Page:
The largest preprocessing hurdle is accounting for players who were members of multiple teams in a given season. This can occur if a player was traded, or if their contract was waived, and they were re-signed to a different team. For each team a player was on in a given season, Basketball Reference lists one row of data. To get around this, every player-season combination that is listed more than once in the data frame was combined to be a single row. The season total statistics were simply added together across the various samples for each listing. For the per-possession stats, as data on the total number of possessions was unavailable, the final stats were calculated as a weighted average of the games played for each team that season.

As the targets for this analysis are the next season’s 3PT percentage, any player seasons with fewer than 100 3PT attempts were removed, as more attempts are needed for the percentage to stabilize. For the remaining player seasons, each was checked to see the upcoming season for that player had also met the 100 3PT attempts criterion. If it did, then the upcoming season’s 3PT percentage was then added as the target feature, leaving 1768 player seasons.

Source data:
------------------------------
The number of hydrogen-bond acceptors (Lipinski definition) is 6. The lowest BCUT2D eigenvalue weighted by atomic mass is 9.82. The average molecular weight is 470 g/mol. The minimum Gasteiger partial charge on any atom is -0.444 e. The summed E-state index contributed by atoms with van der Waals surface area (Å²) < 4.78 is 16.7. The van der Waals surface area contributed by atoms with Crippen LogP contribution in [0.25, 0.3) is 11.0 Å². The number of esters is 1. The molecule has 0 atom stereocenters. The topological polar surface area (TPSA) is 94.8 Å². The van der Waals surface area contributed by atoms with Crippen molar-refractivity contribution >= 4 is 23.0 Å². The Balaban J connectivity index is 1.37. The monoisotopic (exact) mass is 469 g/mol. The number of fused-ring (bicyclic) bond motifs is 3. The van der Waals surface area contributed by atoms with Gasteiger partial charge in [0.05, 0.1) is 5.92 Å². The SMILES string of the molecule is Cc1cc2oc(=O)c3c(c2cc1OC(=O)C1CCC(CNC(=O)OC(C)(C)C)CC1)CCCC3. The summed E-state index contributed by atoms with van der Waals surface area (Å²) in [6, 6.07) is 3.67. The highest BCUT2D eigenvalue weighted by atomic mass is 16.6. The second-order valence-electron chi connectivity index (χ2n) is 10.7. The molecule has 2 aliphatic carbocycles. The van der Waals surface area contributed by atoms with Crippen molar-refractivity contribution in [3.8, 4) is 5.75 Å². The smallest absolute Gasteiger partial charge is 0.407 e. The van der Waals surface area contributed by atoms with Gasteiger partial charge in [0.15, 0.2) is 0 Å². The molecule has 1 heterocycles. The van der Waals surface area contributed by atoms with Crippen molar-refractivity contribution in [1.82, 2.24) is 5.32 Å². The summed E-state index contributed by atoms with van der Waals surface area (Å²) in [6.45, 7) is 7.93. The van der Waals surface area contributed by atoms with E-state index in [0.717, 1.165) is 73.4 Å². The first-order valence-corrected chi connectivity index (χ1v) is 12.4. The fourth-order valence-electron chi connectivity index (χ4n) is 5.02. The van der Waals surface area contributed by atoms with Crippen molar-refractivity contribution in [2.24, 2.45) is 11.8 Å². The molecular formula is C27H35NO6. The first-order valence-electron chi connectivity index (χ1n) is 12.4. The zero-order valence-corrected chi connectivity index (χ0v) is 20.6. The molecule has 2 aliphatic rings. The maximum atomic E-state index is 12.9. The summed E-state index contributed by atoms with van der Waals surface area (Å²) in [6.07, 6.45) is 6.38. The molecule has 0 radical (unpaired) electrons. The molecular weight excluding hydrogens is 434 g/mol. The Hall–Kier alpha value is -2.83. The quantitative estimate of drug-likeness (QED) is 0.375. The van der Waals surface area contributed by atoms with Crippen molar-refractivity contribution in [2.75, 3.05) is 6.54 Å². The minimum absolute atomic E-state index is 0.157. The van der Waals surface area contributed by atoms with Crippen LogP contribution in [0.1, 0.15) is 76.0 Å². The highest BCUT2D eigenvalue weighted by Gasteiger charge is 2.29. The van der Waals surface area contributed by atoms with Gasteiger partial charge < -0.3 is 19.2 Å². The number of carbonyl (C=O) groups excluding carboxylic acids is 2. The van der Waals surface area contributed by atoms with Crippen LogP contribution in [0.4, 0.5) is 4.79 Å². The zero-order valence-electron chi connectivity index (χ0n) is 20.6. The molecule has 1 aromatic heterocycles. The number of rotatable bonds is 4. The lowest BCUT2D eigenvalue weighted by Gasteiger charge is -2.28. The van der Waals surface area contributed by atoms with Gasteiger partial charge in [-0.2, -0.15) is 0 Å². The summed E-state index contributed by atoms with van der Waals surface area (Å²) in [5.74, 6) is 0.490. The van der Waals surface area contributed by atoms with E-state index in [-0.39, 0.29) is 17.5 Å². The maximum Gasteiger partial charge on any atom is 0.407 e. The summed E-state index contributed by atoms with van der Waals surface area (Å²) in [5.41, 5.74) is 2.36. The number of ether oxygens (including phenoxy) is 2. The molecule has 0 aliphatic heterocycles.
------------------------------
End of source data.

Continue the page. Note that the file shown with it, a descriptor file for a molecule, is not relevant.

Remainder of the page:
The target feature is displayed here as a proportion, though it will still be referred to as a percentage by convention. You can see it is approximately normally distributed. The mean of the distribution is at 0.361, and it has a standard deviation of 0.0418.

In order to have predictive power, several features need to have reasonably high correlation with the target feature. Here, I plot the 5 features with the highest Pearson’s R with the next season’s shooting percentage: free-throw shooting percentage (FT%), 3PT attempts per 100 possessions (3P_poss), 3PT shooting percentage (3PT%), effective field goal percentage (eFG%), and true-shooting percentage (TS%). eFG% and TS% are different composite methods to estimate overall shooting aptitude that take into account the increased value of 3PT shots. TS% also takes free-throw shooting into account.